You just can’t have enough plant markers. Honestly, I have to mark every single plant if I really want to be safe, and still one year I ended up lovingly nurturing some kind of ragweed that sneaked into the garden plot instead of the ground cherry that I thought I’d planted somewhere near there.
The best plant markers are easy to make, easy to place, and impossible to move unintentionally! My favorite plant markers are the ones that I can assemble entirely from one Saturday trip to the thrift store. I take old butter knives, a broken-down Scrabble game, and some epoxy glue, and I make the cutest, handiest, butter knife and Scrabble tile plant markers that you’ve ever seen.
Here’s how you can make some, too!
You will need:
- Thrifted butter knives. These tend to be super cheap at any thrift store, because most people don’t want mismatched cutlery.
- Thrifted or stash Scrabble tiles. You can get Scrabble games for a buck at nearly every weekend garage sale. I always buy old Scrabble games when the price is right, because those letter tiles are endlessly useful!
- Epoxy glue. I used Gorilla Glue in most of these pics, but later I made another set of plant markers using E6000 and I like those results so much better, actually.
1. Wash the butter knives. You don’t have to be too loving about this or anything, but glue adheres best to a squeaky clean surface and cutlery, even if it hasn’t been in use since the 1950s, can be greasy. If you don’t want to scrub the butter knives from top to toe, wiping the handles with alcohol should do.
2. Arrange the Scrabble tiles to make labels. If you’ve only got one old Scrabble game to work with, this can get tricky. This project works best for labels with six or fewer words, and not too many Q’s or J’s. There are also only two C’s and 2 H’s in a Scrabble game, so if you make CHARD and BOK CHOY you can’t also have CARROTS.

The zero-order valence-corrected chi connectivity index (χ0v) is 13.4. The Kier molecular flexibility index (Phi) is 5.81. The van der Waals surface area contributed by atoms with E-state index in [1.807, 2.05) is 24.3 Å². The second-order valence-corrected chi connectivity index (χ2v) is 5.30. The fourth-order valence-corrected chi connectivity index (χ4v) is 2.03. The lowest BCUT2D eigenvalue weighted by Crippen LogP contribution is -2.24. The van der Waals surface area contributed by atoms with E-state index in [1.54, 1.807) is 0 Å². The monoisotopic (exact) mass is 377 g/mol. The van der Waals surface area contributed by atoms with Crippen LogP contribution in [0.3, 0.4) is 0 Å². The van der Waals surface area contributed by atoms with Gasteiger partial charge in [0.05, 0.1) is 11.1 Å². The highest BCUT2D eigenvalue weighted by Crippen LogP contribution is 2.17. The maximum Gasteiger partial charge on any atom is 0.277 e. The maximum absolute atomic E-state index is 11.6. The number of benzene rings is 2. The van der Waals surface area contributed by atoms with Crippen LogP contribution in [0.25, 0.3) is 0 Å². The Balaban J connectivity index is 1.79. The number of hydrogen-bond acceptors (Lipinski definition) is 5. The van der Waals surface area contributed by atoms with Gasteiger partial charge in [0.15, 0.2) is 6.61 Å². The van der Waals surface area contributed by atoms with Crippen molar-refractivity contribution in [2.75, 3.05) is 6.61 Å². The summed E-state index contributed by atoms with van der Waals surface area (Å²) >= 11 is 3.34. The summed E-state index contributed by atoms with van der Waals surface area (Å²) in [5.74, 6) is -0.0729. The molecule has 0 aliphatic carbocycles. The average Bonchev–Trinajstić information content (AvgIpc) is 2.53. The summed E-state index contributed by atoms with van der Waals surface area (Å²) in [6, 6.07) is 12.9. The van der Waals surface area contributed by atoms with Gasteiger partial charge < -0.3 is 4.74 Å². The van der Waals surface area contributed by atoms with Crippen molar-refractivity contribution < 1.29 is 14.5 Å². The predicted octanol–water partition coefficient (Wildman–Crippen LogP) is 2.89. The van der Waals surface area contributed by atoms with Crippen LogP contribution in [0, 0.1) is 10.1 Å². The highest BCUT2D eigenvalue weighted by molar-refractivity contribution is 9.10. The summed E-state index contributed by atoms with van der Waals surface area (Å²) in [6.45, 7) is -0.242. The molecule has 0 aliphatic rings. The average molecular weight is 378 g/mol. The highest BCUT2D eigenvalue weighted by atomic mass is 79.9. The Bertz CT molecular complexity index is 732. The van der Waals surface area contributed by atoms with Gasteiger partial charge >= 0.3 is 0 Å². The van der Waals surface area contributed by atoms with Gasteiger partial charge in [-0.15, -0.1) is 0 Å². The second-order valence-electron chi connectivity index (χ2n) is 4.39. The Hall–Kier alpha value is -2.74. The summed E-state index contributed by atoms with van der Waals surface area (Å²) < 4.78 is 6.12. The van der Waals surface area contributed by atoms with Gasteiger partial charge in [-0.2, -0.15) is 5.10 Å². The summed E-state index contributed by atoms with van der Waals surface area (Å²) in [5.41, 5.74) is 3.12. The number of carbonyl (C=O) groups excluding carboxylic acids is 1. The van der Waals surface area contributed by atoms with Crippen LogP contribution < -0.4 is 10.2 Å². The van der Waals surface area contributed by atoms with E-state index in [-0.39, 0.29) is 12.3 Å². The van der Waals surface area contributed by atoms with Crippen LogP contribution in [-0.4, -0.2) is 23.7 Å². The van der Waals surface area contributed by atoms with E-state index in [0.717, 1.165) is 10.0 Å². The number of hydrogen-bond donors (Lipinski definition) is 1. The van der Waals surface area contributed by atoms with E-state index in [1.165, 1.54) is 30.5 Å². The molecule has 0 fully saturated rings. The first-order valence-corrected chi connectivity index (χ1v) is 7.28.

There’s only one K, so you can have either PUMPKINS or KALE. It’s your choice!
Other options are simply to work from more than one Scrabble game, or to pad out the letters with other types of moveable alphabets. You can buy old refrigerator alphabets as cheaply as you can Scrabble games, for instance, and with a pair of tin snips, cutting letters out of expired license plates is dead simple.
3. Glue the letters to the handle of the butter knife. I prefer to put the epoxy glue on the knife handle, and then arrange the letters. I like the letters nice and even, but my kid likes them skewed and off-center–to each her own!
When the label is glued on, leave it to cure for the length specified by the glue–usually about 24 hours.
These plant markers are so efficient to install since the blade of the butter knife will slide into your soil as easily as it slides into butter, and yet kids and rabbits can’t accidentally displace them. If you want to customize these plant markers even more, you can experiment with spray painting (and sealing the paint) first, or, if you’d like to use them indoors, why not decoupage them more elaborately?